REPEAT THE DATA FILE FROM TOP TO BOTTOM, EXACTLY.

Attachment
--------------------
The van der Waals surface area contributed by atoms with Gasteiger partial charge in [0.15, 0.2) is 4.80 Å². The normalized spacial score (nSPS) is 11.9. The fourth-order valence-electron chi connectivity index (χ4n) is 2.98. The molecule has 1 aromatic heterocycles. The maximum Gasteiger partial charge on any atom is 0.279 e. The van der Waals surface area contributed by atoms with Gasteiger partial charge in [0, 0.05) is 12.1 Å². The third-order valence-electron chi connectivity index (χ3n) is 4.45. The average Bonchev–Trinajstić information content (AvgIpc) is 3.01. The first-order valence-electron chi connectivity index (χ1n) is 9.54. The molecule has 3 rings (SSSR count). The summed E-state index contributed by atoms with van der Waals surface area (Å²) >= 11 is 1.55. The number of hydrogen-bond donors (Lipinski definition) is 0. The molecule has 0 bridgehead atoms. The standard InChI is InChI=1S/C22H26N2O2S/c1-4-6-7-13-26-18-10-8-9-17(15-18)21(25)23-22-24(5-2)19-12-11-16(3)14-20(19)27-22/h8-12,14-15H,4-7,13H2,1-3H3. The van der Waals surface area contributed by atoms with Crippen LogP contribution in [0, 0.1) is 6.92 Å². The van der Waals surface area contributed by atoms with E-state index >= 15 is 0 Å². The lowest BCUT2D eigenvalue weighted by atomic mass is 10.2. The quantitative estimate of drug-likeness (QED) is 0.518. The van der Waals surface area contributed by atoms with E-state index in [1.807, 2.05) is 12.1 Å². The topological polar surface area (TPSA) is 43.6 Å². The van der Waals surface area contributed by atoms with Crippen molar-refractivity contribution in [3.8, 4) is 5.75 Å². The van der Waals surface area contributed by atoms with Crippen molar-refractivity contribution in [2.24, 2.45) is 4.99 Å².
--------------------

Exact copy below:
The van der Waals surface area contributed by atoms with Gasteiger partial charge in [0.15, 0.2) is 4.80 Å². The normalized spacial score (nSPS) is 11.9. The fourth-order valence-electron chi connectivity index (χ4n) is 2.98. The molecule has 1 aromatic heterocycles. The maximum Gasteiger partial charge on any atom is 0.279 e. The van der Waals surface area contributed by atoms with Gasteiger partial charge in [0, 0.05) is 12.1 Å². The third-order valence-electron chi connectivity index (χ3n) is 4.45. The average Bonchev–Trinajstić information content (AvgIpc) is 3.01. The first-order valence-electron chi connectivity index (χ1n) is 9.54. The molecule has 3 rings (SSSR count). The summed E-state index contributed by atoms with van der Waals surface area (Å²) >= 11 is 1.55. The number of hydrogen-bond donors (Lipinski definition) is 0. The molecule has 0 bridgehead atoms. The standard InChI is InChI=1S/C22H26N2O2S/c1-4-6-7-13-26-18-10-8-9-17(15-18)21(25)23-22-24(5-2)19-12-11-16(3)14-20(19)27-22/h8-12,14-15H,4-7,13H2,1-3H3. The van der Waals surface area contributed by atoms with Crippen LogP contribution in [0, 0.1) is 6.92 Å². The van der Waals surface area contributed by atoms with E-state index >= 15 is 0 Å². The lowest BCUT2D eigenvalue weighted by atomic mass is 10.2. The quantitative estimate of drug-likeness (QED) is 0.518. The van der Waals surface area contributed by atoms with E-state index in [1.807, 2.05) is 12.1 Å². The topological polar surface area (TPSA) is 43.6 Å². The van der Waals surface area contributed by atoms with Crippen molar-refractivity contribution in [3.8, 4) is 5.75 Å². The van der Waals surface area contributed by atoms with Crippen molar-refractivity contribution in [2.24, 2.45) is 4.99 Å².